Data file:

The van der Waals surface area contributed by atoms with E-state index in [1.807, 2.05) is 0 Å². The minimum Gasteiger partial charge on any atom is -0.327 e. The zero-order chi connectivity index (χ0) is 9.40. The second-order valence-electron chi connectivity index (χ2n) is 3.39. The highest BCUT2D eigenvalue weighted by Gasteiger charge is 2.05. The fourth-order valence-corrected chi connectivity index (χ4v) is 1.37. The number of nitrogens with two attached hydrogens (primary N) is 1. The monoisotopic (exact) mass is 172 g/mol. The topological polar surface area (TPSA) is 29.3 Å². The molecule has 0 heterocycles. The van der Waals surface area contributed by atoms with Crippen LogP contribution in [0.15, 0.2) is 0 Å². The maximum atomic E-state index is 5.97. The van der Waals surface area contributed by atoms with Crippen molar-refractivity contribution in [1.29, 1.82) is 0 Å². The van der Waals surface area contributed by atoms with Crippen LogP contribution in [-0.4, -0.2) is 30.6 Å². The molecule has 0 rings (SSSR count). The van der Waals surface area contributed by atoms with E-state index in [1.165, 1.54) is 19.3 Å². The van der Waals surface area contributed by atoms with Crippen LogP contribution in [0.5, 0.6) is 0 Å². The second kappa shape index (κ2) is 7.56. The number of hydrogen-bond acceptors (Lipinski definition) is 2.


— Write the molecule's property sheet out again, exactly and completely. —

The van der Waals surface area contributed by atoms with E-state index in [1.807, 2.05) is 0 Å². The minimum Gasteiger partial charge on any atom is -0.327 e. The zero-order chi connectivity index (χ0) is 9.40. The second-order valence-electron chi connectivity index (χ2n) is 3.39. The highest BCUT2D eigenvalue weighted by Gasteiger charge is 2.05. The fourth-order valence-corrected chi connectivity index (χ4v) is 1.37. The number of nitrogens with two attached hydrogens (primary N) is 1. The monoisotopic (exact) mass is 172 g/mol. The topological polar surface area (TPSA) is 29.3 Å². The molecule has 0 heterocycles. The van der Waals surface area contributed by atoms with Crippen LogP contribution in [0.15, 0.2) is 0 Å². The maximum atomic E-state index is 5.97. The van der Waals surface area contributed by atoms with Crippen molar-refractivity contribution in [1.29, 1.82) is 0 Å². The van der Waals surface area contributed by atoms with Crippen LogP contribution in [-0.4, -0.2) is 30.6 Å². The molecule has 0 rings (SSSR count). The van der Waals surface area contributed by atoms with E-state index in [1.165, 1.54) is 19.3 Å². The van der Waals surface area contributed by atoms with Crippen LogP contribution in [0.5, 0.6) is 0 Å². The second kappa shape index (κ2) is 7.56. The number of hydrogen-bond acceptors (Lipinski definition) is 2.